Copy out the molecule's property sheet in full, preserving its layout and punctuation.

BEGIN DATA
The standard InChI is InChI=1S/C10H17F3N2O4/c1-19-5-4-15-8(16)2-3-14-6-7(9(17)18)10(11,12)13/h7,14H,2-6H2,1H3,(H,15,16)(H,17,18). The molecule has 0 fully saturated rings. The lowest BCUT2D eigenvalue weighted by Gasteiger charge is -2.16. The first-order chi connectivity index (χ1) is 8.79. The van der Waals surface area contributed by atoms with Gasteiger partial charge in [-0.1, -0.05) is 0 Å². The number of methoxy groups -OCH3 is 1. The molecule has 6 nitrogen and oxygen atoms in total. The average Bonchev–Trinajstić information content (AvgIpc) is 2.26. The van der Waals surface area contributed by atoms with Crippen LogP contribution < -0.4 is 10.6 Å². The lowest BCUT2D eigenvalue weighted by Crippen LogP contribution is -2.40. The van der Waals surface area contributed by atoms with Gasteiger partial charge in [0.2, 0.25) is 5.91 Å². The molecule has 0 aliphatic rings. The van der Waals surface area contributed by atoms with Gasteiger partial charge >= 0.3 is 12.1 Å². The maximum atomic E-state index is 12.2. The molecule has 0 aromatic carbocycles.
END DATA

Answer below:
The standard InChI is InChI=1S/C10H17F3N2O4/c1-19-5-4-15-8(16)2-3-14-6-7(9(17)18)10(11,12)13/h7,14H,2-6H2,1H3,(H,15,16)(H,17,18). The molecule has 0 fully saturated rings. The lowest BCUT2D eigenvalue weighted by Gasteiger charge is -2.16. The first-order chi connectivity index (χ1) is 8.79. The van der Waals surface area contributed by atoms with Gasteiger partial charge in [-0.1, -0.05) is 0 Å². The number of methoxy groups -OCH3 is 1. The molecule has 6 nitrogen and oxygen atoms in total. The average Bonchev–Trinajstić information content (AvgIpc) is 2.26. The van der Waals surface area contributed by atoms with Crippen LogP contribution < -0.4 is 10.6 Å². The lowest BCUT2D eigenvalue weighted by Crippen LogP contribution is -2.40. The van der Waals surface area contributed by atoms with Gasteiger partial charge in [0.2, 0.25) is 5.91 Å². The molecule has 0 aliphatic rings. The van der Waals surface area contributed by atoms with Gasteiger partial charge >= 0.3 is 12.1 Å². The maximum atomic E-state index is 12.2. The molecule has 0 aromatic carbocycles.